As far as my two cents on the bulk of your question, I think that if you are pushing situations so far that your efforts to support your wife end up making her upset or angry then you are making a tactical error. The fact that this encounter reminded you of the blood work one from several years ago suggests to me that you never really resolved that one because I find that an incident that you remember under stress like this is probably telling you something. My take on that one is that you two never completely understood how the other one felt. My guess would be that you felt like you were doing a good thing by defending your wife in a situation where she was upset and feeling frightened (which is in fact what you ought to be doing) and when she became angry with you that led to you feeling like she wasn't appreciating your efforts on her behalf. If you had been able to communicate effectively about that incident I'd bet the bank that she did (and does) in fact appreciate that you have her back in this sort of situation. Its harder to be sure why she was upset with you, but I'd be very surprised if exclaiming "This is bullshit" was the actual reason why she thinks you "became the bad guy."
posted by Lame_username at 5:13 AM on December 28, 2011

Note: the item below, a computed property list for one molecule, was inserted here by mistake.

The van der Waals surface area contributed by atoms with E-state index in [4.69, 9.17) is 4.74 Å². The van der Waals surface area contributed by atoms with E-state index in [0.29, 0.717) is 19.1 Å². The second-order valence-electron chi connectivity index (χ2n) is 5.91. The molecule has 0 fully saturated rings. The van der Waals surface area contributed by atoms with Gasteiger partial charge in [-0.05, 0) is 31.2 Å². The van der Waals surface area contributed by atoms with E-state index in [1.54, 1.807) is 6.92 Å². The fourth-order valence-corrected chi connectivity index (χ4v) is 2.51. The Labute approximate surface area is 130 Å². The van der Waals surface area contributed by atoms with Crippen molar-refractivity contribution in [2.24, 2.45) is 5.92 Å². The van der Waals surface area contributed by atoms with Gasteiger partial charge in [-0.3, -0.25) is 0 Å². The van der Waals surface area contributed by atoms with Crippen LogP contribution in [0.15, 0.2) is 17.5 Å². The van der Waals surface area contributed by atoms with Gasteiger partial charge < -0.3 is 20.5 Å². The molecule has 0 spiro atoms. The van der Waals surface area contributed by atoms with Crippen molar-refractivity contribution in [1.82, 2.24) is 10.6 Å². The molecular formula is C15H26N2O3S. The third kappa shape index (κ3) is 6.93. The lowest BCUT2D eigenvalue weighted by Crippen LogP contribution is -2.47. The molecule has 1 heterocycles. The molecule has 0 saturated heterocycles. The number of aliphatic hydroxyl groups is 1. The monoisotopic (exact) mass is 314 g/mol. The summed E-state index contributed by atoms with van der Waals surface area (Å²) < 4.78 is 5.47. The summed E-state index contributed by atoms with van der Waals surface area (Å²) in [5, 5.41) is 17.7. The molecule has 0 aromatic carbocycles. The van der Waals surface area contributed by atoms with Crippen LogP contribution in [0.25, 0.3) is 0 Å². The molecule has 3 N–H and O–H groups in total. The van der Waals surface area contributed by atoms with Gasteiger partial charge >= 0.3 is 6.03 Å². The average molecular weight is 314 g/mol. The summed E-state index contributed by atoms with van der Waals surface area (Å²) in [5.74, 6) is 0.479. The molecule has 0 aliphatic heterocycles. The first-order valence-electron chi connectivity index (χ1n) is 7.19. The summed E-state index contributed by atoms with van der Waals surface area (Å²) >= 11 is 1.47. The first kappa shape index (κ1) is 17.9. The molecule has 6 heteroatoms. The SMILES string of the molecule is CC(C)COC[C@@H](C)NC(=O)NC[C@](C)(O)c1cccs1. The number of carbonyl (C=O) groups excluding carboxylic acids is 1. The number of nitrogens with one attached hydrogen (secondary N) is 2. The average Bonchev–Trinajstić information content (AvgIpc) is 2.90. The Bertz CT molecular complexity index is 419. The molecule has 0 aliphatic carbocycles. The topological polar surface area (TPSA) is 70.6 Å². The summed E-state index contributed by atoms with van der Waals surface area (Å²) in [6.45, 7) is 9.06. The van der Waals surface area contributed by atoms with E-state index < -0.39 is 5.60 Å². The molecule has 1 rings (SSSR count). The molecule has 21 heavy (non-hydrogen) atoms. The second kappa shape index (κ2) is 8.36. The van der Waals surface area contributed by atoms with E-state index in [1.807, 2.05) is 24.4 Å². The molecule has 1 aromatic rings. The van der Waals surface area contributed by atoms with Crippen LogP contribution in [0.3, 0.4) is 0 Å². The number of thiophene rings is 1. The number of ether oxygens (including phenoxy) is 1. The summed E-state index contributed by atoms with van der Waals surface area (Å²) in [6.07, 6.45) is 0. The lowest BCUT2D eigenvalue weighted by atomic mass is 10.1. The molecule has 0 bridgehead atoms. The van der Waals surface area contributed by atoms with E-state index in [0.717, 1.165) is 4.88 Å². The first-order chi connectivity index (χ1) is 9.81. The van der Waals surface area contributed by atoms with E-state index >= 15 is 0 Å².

My mom was always in defense mode when we left the house. I have seen a couple hundred "battles" in which she swore and became vulgar in general.

We never felt defended or proud. We were always ALWAYS embarrassed and praying for her to shut up and move on. The offense was completely dwarfed by her swearing and her anger.

The horrible part is that now (I'm an adult) I have developed this horrible knack for saying the cruelest things to people when they don't act the way I want them to. So my brain didn't like the vulgarity, but the pattern stayed. I never swear, I never lose my cool, but I say the cruelest things you can think of. And I regret it for AGES afterwards.

I have been confronted by my mom (!) and my sister about this, and I am pretty sure it's the root for many social problems I have. Don't set that example for your daughter. Because if proving you're right or winning the fight was your main point (which is usually mine), once you win an argument by insulting you will feel like you lost all respect for yourself.
posted by Tarumba at 5:19 AM on December 28, 2011 [5 favorites]


Speaking as a nurse, a procedure should never be done if a patient requests that a certain staff member or student nurse not do it because it makes them uncomfortable. That is your right as a patient.

As far as the other incidents go, you lost your side of the argument as soon as the first swear word came out.
posted by sybarite09 at 5:24 AM on December 28, 2011